Vermicomposting is popular because the use of worms speeds up the process and makes the compost ready much more quickly. The worms eat the organic matter that you add to the bin, and create castings (a nutrient-rich fertilizer) that can be used in your garden.

You’ll need a worm bin, which can be as simple as a bucket with drainage holes, or as fancy as a worm condo to start vermicomposting.

Another benefit of vermicomposting is that with the proper equipment, it can also be done indoors, making it a perfect option for city dwellers.

Pros: Speeds up composting process, easy to do indoors or outdoors (if not too hot or cold)

Cons: Need to care for worms, can attract pests

Recommended for: Urban, suburban and rural areas with proper equipment

Tools needed: Worm bin, compostable items for the worms to eat

THE BOKASHI METHOD

Bokashi composting is also known as EMO (Effective Micro-Organisms) composting. Bokashi is a Japanese term that means “fermented organic matter.”

The is a newer composting method that involves adding a bran mixture to your compostable material, which is then sealed in a container and left to ferment. The fermentation process creates an acidic environment that breaks down the organic matter quickly and efficiently.

Bokashi composting is fantastic because you can keep the bin right under your kitchen sink for easy access (there’s no odor!), and it can accept meat and dairy products, meaning no need to sort your kitchen scraps.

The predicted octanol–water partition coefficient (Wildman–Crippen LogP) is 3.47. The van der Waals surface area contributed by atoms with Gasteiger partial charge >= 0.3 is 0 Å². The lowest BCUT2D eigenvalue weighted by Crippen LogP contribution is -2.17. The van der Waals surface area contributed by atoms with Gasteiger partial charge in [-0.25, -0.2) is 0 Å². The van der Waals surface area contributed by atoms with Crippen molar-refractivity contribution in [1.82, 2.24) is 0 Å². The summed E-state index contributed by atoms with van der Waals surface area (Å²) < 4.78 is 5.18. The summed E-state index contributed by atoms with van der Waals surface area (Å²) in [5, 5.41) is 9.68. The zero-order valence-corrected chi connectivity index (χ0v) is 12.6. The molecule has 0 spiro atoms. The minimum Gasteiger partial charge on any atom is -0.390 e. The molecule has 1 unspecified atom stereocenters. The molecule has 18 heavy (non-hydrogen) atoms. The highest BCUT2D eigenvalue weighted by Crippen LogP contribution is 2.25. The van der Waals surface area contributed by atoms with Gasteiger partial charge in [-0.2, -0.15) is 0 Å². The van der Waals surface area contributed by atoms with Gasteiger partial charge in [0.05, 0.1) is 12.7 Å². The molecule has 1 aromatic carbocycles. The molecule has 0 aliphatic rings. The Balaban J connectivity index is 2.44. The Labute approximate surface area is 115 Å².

The main drawback of the Bokashi method is that it does not produce finished compost. But you can easily add finished Bokashi to your regular compost pile where it will decompose faster than unfermented scraps. You can also either bury your Bokashi-composted material or donate it to someone with a traditional compost pile.

Pros: No turning or aerating necessary, can use kitchen scraps (including meat and dairy!), easy to do indoors

Cons: Need to seal container airtight, does not produce finished compost, expensive equipment needed

Recommended for: Urban areas with easy access to supplies, people who want compost quickly without much work.

Tools needed: Bokashi bin, Bokashi mix, compostable items

COMBINATION COMPOSTING

Once you’ve experimented with a variety of composting methods, you might find that you enjoy combining various types of composting.

For example, you might start by composting in an easy-to-use Bokashi bin. Once you get the hang of that process, you might get a compost tumbler to be able to compost a larger volume of materials. If you get really advanced and have the space, you might invest in a 3-bin system to be able to create a lot of compost in a relatively short amount of time.

Pros: Combines various types of composting methods, customizable to your needs and situation

Cons: Can be expensive if buying additional equipment

Recommended for: Composters who want a bit of flexibility and like doing their own thing.

CHOOSING THE RIGHT COMPOSTING METHOD FOR YOU

There are many different methods of composting- each with their own benefits and drawbacks. Which one you choose will depend on your needs and situation. But don’t worry – any of these methods are easy enough that anyone can succeed!